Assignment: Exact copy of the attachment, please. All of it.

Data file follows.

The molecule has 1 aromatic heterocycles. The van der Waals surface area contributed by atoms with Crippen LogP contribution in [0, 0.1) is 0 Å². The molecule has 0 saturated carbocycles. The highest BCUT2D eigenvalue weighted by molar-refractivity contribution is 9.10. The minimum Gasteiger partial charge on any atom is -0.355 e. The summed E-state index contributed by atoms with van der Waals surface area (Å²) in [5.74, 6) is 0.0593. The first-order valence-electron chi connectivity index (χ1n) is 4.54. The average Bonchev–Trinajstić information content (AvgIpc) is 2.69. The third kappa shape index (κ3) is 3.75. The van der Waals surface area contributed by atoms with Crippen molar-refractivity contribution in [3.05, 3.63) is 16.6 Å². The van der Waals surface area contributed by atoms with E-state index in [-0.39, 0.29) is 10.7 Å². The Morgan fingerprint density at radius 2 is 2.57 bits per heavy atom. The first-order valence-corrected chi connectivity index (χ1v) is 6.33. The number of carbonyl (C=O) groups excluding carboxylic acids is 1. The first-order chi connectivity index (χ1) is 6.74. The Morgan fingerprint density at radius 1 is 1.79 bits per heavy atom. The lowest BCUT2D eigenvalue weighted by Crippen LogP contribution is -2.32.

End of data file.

The molecule has 1 aromatic heterocycles. The van der Waals surface area contributed by atoms with Crippen LogP contribution in [0, 0.1) is 0 Å². The molecule has 0 saturated carbocycles. The highest BCUT2D eigenvalue weighted by molar-refractivity contribution is 9.10. The minimum Gasteiger partial charge on any atom is -0.355 e. The summed E-state index contributed by atoms with van der Waals surface area (Å²) in [5.74, 6) is 0.0593. The first-order valence-electron chi connectivity index (χ1n) is 4.54. The average Bonchev–Trinajstić information content (AvgIpc) is 2.69. The third kappa shape index (κ3) is 3.75. The van der Waals surface area contributed by atoms with Crippen molar-refractivity contribution in [3.05, 3.63) is 16.6 Å². The van der Waals surface area contributed by atoms with E-state index in [-0.39, 0.29) is 10.7 Å². The Morgan fingerprint density at radius 2 is 2.57 bits per heavy atom. The first-order valence-corrected chi connectivity index (χ1v) is 6.33. The number of carbonyl (C=O) groups excluding carboxylic acids is 1. The first-order chi connectivity index (χ1) is 6.74. The Morgan fingerprint density at radius 1 is 1.79 bits per heavy atom. The lowest BCUT2D eigenvalue weighted by Crippen LogP contribution is -2.32.